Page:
Skip to main content


Climate Change Around the World

Written on . Posted in .

IPCC reportThe Intergovernmental Panel on Climate Change (IPCC) is the leading international body for the assessment of climate change. It was established by the United Nations Environment Programme (UNEP) and the World Meteorological Organization (WMO) in 1988 to provide the world with a clear scientific view on the current state of knowledge in climate change and its potential environmental and socio-economic impacts.

In 2013 and 2014, the IPCC released its Fifth Assessment Report (AR5) on Climate change. AR5 provides a clear and up to date view of the current state of scientific knowledge relevant to climate change. It consists of three Working Group (WG) reports and a Synthesis Report (SYR). The three WG reports cover (1) The Physical Science Basis, (2) Impacts, Adaptation, and Vulnerability, and (3) Mitigation of Climate Change.

Climate Change in the United States

Written on . Posted in .

NCA reportThe National Climate Assessment summarizes the impacts of climate change on the United States, now and in the future.

A team of more than 300 experts guided by a 60-member Federal Advisory Committee produced the report, which was extensively reviewed by the public and experts, including federal agencies and a panel of the National Academy of Sciences.

Key Conclusions from the 2009 Reports

Written on . Posted in .

Summarized here are 18 statements from two recent scientific reports on global warming and climate change.  The reports are:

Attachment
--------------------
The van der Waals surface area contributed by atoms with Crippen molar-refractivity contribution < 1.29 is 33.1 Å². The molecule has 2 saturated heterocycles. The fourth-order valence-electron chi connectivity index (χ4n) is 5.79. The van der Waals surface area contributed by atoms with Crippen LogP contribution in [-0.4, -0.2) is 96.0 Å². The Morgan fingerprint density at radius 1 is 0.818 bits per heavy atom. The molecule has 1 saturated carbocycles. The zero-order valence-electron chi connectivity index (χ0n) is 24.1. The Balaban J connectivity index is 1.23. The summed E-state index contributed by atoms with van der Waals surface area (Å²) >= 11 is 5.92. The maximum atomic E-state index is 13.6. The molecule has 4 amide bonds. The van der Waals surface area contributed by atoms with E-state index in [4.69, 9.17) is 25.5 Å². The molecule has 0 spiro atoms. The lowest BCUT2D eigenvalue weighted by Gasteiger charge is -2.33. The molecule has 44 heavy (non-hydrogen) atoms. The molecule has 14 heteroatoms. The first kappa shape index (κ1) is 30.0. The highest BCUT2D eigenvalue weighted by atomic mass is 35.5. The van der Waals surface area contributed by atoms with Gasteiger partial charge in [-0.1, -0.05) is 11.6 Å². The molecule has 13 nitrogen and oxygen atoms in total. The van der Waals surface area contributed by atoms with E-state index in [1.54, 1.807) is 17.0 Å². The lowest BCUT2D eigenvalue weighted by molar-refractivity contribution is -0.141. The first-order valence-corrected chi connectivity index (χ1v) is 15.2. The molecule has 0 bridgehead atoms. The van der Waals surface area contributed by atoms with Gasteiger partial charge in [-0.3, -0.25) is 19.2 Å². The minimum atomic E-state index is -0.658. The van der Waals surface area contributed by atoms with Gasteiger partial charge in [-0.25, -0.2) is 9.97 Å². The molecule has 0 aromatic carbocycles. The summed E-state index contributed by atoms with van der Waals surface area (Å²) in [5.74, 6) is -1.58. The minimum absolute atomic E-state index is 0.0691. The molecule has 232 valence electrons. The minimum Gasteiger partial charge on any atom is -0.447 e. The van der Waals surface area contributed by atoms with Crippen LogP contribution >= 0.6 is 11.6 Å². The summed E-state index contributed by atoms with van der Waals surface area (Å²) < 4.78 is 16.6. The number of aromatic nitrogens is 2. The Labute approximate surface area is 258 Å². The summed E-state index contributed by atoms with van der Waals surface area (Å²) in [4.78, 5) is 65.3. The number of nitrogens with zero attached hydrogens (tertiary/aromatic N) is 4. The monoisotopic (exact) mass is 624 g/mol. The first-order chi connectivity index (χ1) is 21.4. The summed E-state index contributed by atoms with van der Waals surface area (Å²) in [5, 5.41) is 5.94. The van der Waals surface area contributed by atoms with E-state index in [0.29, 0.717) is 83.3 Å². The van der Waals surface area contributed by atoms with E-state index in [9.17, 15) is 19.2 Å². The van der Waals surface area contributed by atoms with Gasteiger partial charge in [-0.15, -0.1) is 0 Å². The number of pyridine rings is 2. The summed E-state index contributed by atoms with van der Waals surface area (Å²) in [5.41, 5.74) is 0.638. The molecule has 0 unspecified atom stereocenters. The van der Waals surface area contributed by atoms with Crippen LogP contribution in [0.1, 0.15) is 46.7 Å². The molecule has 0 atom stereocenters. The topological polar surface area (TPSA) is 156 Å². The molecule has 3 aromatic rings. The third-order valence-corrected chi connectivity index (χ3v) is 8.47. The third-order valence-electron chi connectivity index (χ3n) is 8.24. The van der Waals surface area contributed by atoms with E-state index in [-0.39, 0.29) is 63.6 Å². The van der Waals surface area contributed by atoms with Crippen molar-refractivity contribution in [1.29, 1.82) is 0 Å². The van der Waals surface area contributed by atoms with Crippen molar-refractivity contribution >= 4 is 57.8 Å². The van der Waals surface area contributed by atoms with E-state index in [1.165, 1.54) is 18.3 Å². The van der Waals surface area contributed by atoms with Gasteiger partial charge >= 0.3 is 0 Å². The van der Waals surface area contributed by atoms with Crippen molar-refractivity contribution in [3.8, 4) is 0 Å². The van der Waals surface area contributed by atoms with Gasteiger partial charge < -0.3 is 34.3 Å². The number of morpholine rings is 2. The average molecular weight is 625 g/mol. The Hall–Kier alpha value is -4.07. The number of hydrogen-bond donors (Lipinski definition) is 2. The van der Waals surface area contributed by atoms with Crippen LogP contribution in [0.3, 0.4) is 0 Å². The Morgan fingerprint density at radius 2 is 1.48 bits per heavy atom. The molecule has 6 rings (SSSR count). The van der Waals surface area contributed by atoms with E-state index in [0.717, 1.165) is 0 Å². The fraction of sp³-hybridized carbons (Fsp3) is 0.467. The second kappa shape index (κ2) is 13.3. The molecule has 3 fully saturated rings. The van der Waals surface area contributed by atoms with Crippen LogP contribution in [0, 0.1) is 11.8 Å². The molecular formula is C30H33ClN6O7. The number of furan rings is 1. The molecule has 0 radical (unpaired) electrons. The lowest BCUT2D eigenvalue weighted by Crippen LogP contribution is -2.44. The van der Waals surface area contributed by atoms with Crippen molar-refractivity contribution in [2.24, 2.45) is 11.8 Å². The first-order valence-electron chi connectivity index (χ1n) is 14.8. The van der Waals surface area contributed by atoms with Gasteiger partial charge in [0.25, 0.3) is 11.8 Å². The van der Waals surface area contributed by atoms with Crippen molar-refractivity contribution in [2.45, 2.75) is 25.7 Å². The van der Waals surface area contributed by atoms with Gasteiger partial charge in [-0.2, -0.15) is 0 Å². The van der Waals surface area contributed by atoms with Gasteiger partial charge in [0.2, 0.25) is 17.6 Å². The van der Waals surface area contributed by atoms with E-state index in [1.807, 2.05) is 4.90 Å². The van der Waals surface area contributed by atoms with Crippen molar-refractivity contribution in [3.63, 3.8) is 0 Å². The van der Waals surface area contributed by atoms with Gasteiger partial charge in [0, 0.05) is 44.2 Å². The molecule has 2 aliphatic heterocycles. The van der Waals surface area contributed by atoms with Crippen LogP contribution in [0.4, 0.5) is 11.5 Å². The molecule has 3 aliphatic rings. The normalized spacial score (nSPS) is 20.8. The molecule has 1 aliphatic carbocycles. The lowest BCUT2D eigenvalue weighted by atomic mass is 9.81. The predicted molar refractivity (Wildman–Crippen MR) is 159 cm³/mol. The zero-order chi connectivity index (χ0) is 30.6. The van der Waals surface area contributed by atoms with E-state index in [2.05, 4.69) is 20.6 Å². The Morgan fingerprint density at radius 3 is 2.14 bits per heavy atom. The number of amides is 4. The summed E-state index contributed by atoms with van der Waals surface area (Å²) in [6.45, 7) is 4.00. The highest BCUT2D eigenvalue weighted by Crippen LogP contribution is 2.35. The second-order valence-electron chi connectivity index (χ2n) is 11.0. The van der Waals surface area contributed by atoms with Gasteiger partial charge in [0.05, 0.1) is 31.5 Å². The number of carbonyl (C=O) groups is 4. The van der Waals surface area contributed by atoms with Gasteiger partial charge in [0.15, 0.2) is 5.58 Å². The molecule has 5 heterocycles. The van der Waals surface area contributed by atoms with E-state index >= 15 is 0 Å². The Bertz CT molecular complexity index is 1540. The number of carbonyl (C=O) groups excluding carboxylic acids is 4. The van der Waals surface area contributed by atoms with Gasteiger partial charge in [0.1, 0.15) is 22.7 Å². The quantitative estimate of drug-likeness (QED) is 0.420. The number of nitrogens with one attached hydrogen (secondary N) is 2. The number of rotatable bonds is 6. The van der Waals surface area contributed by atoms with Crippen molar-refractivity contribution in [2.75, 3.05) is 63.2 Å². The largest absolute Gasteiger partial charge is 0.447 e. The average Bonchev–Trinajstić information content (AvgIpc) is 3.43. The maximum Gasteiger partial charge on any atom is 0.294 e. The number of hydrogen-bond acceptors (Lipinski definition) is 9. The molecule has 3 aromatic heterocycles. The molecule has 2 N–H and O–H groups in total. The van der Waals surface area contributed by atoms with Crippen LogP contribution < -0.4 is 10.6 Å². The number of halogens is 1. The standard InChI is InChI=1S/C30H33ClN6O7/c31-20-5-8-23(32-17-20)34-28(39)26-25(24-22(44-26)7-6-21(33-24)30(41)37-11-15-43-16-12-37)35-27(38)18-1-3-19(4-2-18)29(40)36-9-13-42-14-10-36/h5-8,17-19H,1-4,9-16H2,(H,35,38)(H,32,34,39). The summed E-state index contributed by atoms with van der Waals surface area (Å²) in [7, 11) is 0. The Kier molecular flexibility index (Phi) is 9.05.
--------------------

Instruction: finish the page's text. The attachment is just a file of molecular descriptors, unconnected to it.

Global Climate Change Impacts in the United States (2009)

Presenting the latest scientific consensus report on U.S. climate change impacts, this report by the U.S. Global Change Research Program presents inter-agency findings by a long list of experts enlisted by the U.S. Government (cited here as “US Impacts, 2009”).  All quotes below from this report are from “Key Findings,” pg. 12.

Copenhagen Diagnosis Updating the Latest Global Climate Science (2009)

This was written for policy-makers, stakeholders, the media and the broader public to synthesize the most policy-relevant climate science.  It relies on the 100s of papers published since the editorial cut-off for the Nobel-Prizing-Winning “Intergovernmental Panel on Climate Change (IPCC) Fourth Assessment Report (AR4) (2007).”  All quotes below from this report are from the “Executive Summary,” (cited here as “Copenhagen Diagnosis 2009”).

Receive the latest news from ClimateWise

Sign Me Up

ClimateWise grows its programs through the generous support of caring people who believe we can and must do a better job addressing climate change for our children and those who will follow.

Donate Now